Perhaps no skill is more critical than the personal relationship and communication skills that can make or break a business, especially coming from CEOs. But given the importance of these skills, it’s ironic how little time organizations spend studying them.
We recently invited Dr. Carole Robin to meet with a group of our CapitalG portfolio founders from Collibra, Dataiku, Everlaw, Next Insurance, Notarize, Orca Security, Unqork and more to discuss the value of building and maintaining these connections.
Dr. Robin is a professional relationship researcher, former faculty director of Stanford Graduate School’s legendary “Interpersonal Dynamics” course, and co-author of the book Connect: Building Exceptional Relationships with Family, Friends, and Colleagues.
Here are a few excerpts and takeaways from Dr. Robin’s lively Q&A with our founders.
Practice self-disclosure and aim for appropriate authenticity
In order to deepen a relationship, as a leader you have to allow yourself to be more known. Dr Robin explained why, also touching on the cost of non-disclosure:
“Self-disclosure creates more opportunities for connection, and actually builds trust. In the absence of data, if you want to make sense of what’s going on with me, you’ll fill in the blanks. And you will fill them in with stuff that is not necessarily true. So I’m better off and have more control over my self-definition if I tell you more than leave it up to you.”
Dr. Robin also explained that leaders who are willing to be vulnerable create higher-performing organizations — as long as they’re not vulnerable about their core competencies.
“If I’m the VP of marketing and I say, “Well, this is the third month in a row we lost market share. I don’t know what the hell we’re going to do, I probably shouldn’t have this job!” — that might be authentic — but it’s not appropriate.”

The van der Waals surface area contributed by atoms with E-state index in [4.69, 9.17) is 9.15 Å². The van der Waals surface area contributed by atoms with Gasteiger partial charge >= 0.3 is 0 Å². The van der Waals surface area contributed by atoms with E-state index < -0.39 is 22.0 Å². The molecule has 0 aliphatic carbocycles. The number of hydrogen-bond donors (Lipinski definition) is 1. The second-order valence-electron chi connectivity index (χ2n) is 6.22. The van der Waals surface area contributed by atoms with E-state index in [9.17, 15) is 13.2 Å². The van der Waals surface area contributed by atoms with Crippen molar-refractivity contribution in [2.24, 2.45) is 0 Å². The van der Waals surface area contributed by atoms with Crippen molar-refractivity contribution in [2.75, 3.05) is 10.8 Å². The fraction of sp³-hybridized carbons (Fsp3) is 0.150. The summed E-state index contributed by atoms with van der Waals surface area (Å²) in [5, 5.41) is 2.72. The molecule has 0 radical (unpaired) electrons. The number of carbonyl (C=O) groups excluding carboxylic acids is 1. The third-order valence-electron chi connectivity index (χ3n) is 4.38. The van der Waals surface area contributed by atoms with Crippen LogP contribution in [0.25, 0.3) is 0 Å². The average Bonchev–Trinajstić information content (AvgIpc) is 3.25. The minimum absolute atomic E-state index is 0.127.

But using alternative framing can help you gain support and collaboration.
“If I say, ‘We’ve lost market share, and I’ve never needed you all more because I don’t have all the answers,’ that is authentic, and vulnerable, and appropriate for work. Such a response is likely to gain support and collaboration.”
Apply curiosity and a learning mindset
There’s something magical about really being curious, Dr. Robin said, and being on the receiving end of somebody who’s really curious about you.
“Curiosity is impossible unless you suspend judgment. You don’t get to know somebody else by giving them advice. It might seem efficient to quickly turn a conversation to advising, but the root of the word “inquiry” is “quest” — meaning you don’t know what you’re going to find.”
Dr. Robin noted the challenge in maintaining curiosity for entrepreneurs:
“One of the reasons entrepreneurs are very successful is that we’re pretty good at judging, and judging quickly.” But when it comes to becoming more connected, we have to suspend that judgment.”
Go beyond surface conversations by asking open-ended questions
Connecting is not just “sharing” — instead, it’s inviting others to share, as Dr. Robin observed:
“One of the ways to invite others to share is to go first, because vulnerability and disclosure are reciprocal. When you are in a position of power, as company leaders are, it is much more important for you to go first. Why? Because asking somebody lower in the power structure to take a risk and be vulnerable by going first is a big ask.”
As a leader, if you want your peers and team members to open up to you, you might start by opening up to them to some degree. This does not require full disclosure, only a bit of candor and sense of your humanity. Open-ended questions start with ‘where’, ‘what’, ‘how’, ‘when, and they tend to invite people to open up and say more than yes/no questions do, Dr. Robin said. Similarly, ‘why’ questions can often feel a little intrusive or judgmental.